A few months ago, I received a strong impression to write on a specific topic. It was a welcome revelation, because as far as my writing has gone, it has seemed that God has had no strong feelings on what I should write. I know He cares about my hobbies and interests, of course, but as I’ve prayed about what to write in recent years, passing ideas by Him or asking for direction, it’s almost been as though His answer has been, “Yeah, that sounds like a good idea. You could do that. Whatever you feel you want to do is fine with me.”
That’s not always the answer I want, because honestly, sometimes I want God to tell me what to do. I want Him to give me an idea or a direction. Not because I can’t think of my own ideas—I can—but because there’s a part of me that is perpetually checking and rechecking that I am doing His will, not mine. I want to write what He wants me to write, not what I want to write.
When I went through a period of time where impressions regarding what to write didn’t come, I was concerned and talked with my husband about it. Was I praying wrong? Not being specific enough? Did God not want me to write?
My husband reminded me of a truth I knew but somehow had forgotten applied to me. He said something like, “Maybe God really is okay with whatever you write. Or even if you write at all.” I have always been a firm believer that God is extremely invested in our lives and that we have a collective purpose and an individual purpose—that all we do is important to Him. So, it had not really occurred to me that there were some things in this life that He could go either way on.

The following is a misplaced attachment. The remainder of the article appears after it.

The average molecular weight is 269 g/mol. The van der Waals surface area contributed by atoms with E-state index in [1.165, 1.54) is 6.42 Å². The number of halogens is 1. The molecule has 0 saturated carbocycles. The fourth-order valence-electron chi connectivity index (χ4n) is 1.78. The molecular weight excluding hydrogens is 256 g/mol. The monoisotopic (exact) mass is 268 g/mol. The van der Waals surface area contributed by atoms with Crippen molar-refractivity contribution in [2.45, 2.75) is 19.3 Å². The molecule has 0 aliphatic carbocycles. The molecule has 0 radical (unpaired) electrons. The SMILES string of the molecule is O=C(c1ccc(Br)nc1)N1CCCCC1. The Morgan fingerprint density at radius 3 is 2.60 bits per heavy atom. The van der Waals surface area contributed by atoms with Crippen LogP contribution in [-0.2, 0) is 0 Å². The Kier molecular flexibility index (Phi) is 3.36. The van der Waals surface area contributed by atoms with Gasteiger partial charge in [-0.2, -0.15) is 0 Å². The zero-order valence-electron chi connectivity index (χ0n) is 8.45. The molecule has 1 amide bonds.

And it was . . . scary. What do you mean, I could write or not write? It’s a huge part of my life. Why wouldn’t He have an opinion?
I’ve had many more conversations with my husband on this topic, and I’ve come to realize a few important things about God’s involvement in developing our talents.
1. God Cares About Me
First, God does care. Whether I am writing or not, He cares about me, the things that make me happy, and my desires to make Him happy. This reminds of a quote by Elder Dieter F. Uchtdorf: “The Lord doesn’t care at all if we spend our days working in marble halls or stable stalls. He knows where we are, no matter how humble our circumstances. He will use—in His own way and for His holy purposes—those who incline their hearts to Him.” As long as I am striving to connect with Him and do my best to repent and improve, He gives me agency to use my circumstances to do good. Whether I want to be a writer, a banker, a parade dancer, an artist, or an athlete, God cares not about my perfection in my quest, but the joy I get from righteous creativity, effort, and companionship with Him along the way.
2. God Trusts Me